judged by how well it matches the Common Core and assesses student
learning and by whether it offers teachers guidance in reaching children
at all levels.The group will post its ratings online and invite
response from the publishers. Up first: Pearson’s enVision Math,
McGraw-Hill’s Everyday Math, Houghton Mifflin’s Go Math and more than a
dozen other widely used curricula. EdReports will turn to high-school
math and language arts in future years.
They want to to be a kind of "Consumer Reports" for Common Core. I can only say that considering how many teachers they actually used and listened to for Common Core, I have to wonder if the teachers for this effort will be window-dressing as well.
And it won't be the first time that people have put their faith in a Gates-funded effort. (InBloom, anyone?) As well, you can check Helmsley Charitable Trust site and here's their opening sentence about their work in K-12 public education:
The Trust's Education Program aspires to advance American economic competitiveness as well as individual social mobility.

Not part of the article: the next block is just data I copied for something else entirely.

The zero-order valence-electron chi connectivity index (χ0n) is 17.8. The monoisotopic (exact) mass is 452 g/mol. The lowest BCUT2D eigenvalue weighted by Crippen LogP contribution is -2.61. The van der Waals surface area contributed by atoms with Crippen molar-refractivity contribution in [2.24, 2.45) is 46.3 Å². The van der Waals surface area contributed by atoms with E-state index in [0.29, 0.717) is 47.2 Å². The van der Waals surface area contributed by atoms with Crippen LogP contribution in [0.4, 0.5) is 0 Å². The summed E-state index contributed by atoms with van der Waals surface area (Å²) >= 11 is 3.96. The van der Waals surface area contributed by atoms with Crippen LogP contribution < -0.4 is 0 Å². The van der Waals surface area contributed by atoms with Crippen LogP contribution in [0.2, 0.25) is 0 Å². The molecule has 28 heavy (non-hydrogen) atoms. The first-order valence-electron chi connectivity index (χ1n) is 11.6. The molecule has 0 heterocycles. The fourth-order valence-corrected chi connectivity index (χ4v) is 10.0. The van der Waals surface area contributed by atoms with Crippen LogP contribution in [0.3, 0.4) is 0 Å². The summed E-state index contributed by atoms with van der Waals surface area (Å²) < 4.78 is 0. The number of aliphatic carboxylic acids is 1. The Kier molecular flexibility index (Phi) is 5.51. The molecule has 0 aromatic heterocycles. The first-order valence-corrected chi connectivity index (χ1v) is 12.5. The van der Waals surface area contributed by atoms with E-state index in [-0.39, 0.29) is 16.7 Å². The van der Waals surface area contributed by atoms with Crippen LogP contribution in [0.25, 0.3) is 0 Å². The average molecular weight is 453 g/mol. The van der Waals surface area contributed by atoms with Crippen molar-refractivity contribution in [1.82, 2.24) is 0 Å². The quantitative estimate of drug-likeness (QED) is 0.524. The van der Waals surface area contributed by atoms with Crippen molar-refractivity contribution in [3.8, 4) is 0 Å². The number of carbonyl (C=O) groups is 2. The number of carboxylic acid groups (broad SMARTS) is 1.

To that end, it supports the adoption and implementation of policies
aligned with college- and career-ready academic standards, and the
development and dissemination of the resources, training and exemplary
instructional practices that educators need in order to bring the
standards to life in classrooms.
That's fine wording but I always get worried when "American economic competitiveness" comes before educating great citizens." Oh wait, they don't care about the citizen part - just that everyone is educated enough to be socially mobile.
Some of the groups they fund? Many ed reform groups: New Venture (charters), Achieve, Council of Great City Schools, Council of State School Officers (those who brought us Common Core), and TFA.
So back to Mr. Esquith. He has just published a new book for new teachers and this is what he has to say on public education: